Abstract [en]

    Outer membrane vesicles (OMVs) that are released from Gram-negative pathogenic bacteria can serve as vehicles for the translocation of effectors involved in infectious processes. In this study we have investigated the role of OMVs of the Vibrio cholerae O1 El Tor A1552 strain in resistance to antimicrobial peptides (AMPs). To assess this potential role, we grew V. cholerae with sub-lethal concentrations of Polymyxin B (PmB) or the AMP LL-37 and analyzed the OMVs produced and their effects on AMP resistance. Our results show that growing V. cholerae in the presence of AMPs modifies the protein content of the OMVs. In the presence of PmB, bacteria release OMVs that are larger in size and contain a biofilm-associated extracellular matrix protein (Bap1). We demonstrated that Bap1 binds to the OmpT porin on the OMVs through the LDV domain of OmpT. In addition, OMVs from cultures incubated in presence of PmB also provide better protection for V. cholerae against LL-37 compared to OMVs from V. cholerae cultures grown without AMPs or in presence of LL-37. Using a bap1 mutant we showed that cross-resistance between PmB and LL-37 involved the Bap1 protein, whereby Bap1 on OMVs traps LL-37 with no subsequent degradation of the AMP.

  • 8. Floyd, Kyle A.
    et al.
    Moore, Jessica L.
    Eberly, Allison R.
    Good, James A. D.
    Umeå University, Faculty of Science and Technology, Department of Chemistry. Umeå University, Faculty of Medicine, Umeå Centre for Microbial Research (UCMR).
    Shaffer, Carrie L.
    Zaver, Himesh
    Almqvist, Fredrik
    Umeå University, Faculty of Science and Technology, Department of Chemistry. Umeå University, Faculty of Medicine, Umeå Centre for Microbial Research (UCMR).
    Skaar, Eric P.
    Caprioli, Richard M.
    Hadjifrangiskou, Maria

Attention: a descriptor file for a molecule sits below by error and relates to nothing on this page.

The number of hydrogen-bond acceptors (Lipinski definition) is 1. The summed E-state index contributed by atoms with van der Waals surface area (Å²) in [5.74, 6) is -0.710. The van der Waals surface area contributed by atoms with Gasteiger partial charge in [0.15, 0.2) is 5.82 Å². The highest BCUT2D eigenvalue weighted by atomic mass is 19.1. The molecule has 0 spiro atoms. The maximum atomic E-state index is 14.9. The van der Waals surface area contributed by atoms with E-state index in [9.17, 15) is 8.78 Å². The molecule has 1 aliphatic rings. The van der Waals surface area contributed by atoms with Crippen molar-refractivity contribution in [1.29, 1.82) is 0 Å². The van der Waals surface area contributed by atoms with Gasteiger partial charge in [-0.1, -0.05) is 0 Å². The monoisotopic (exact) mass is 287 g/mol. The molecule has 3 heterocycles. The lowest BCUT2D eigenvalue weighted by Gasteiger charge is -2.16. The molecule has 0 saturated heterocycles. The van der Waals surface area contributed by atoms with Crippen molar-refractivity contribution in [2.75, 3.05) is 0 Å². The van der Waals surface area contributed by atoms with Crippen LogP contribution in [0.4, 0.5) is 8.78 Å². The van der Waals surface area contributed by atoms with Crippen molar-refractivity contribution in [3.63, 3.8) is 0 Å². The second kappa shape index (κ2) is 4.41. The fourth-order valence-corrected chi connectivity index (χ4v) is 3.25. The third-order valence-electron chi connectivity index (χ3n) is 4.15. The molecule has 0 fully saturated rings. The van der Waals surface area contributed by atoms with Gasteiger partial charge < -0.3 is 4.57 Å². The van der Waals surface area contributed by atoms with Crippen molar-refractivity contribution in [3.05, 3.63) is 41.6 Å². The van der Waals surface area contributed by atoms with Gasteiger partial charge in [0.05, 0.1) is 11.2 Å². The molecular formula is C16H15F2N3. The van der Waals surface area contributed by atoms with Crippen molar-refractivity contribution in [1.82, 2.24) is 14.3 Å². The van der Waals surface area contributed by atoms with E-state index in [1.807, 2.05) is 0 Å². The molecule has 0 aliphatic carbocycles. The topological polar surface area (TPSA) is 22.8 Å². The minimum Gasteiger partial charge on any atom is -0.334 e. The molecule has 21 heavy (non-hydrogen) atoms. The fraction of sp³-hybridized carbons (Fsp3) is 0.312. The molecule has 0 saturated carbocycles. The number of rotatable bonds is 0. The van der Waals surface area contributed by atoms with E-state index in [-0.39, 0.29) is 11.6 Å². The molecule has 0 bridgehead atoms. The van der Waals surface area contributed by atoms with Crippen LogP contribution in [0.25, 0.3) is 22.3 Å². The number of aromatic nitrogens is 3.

Adhesive Fiber Stratification in Uropathogenic Escherichia coli Biofilms Unveils Oxygen-Mediated Control of Type 1 Pili2015In: PLoS Pathogens, ISSN 1553-7366, E-ISSN 1553-7374, Vol. 11, no 3, article id e1004697Article in journal (Refereed)
    Abstract [en]

    Bacterial biofilms account for a significant number of hospital-acquired infections and complicate treatment options, because bacteria within biofilms are generally more tolerant to antibiotic treatment. This resilience is attributed to transient bacterial subpopulations that arise in response to variations in the microenvironment surrounding the biofilm. Here, we probed the spatial proteome of surface-associated single-species biofilms formed by uropathogenic Escherichia coli (UPEC), the major causative agent of community-acquired and catheter-associated urinary tract infections. We used matrix-assisted laser desorption/ionization (MALDI) time-of-flight (TOF) imaging mass spectrometry (IMS) to analyze the spatial proteome of intact biofilms in situ. MALDI-TOF IMS revealed protein species exhibiting distinct localizations within surface-associated UPEC biofilms, including two adhesive fibers critical for UPEC biofilm formation and virulence: type 1 pili (Fim) localized exclusively to the air-exposed region, while curli amyloid fibers localized to the air-liquid interface. Comparison of cells grown aerobically, fermentatively, or utilizing an alternative terminal electron acceptor showed that the phase-variable fim promoter switched to the "FF" orientation under oxygen-deplete conditions, leading to marked reduction of type 1 pili on the bacterial cell surface. Conversely, S pili whose expression is inversely related to fim expression were upregulated under anoxic conditions. Tethering the fim promoter in the "ON" orientation in anaerobically grown cells only restored type 1 pili production in the presence of an alternative terminal electron acceptor beyond oxygen. Together these data support the presence of at least two regulatory mechanisms controlling fim expression in response to oxygen availability and may contribute to the stratification of extracellular matrix components within the biofilm. MALDI IMS facilitated the discovery of these mechanisms, and we have demonstrated that this technology can be used to interrogate subpopulations within bacterial biofilms.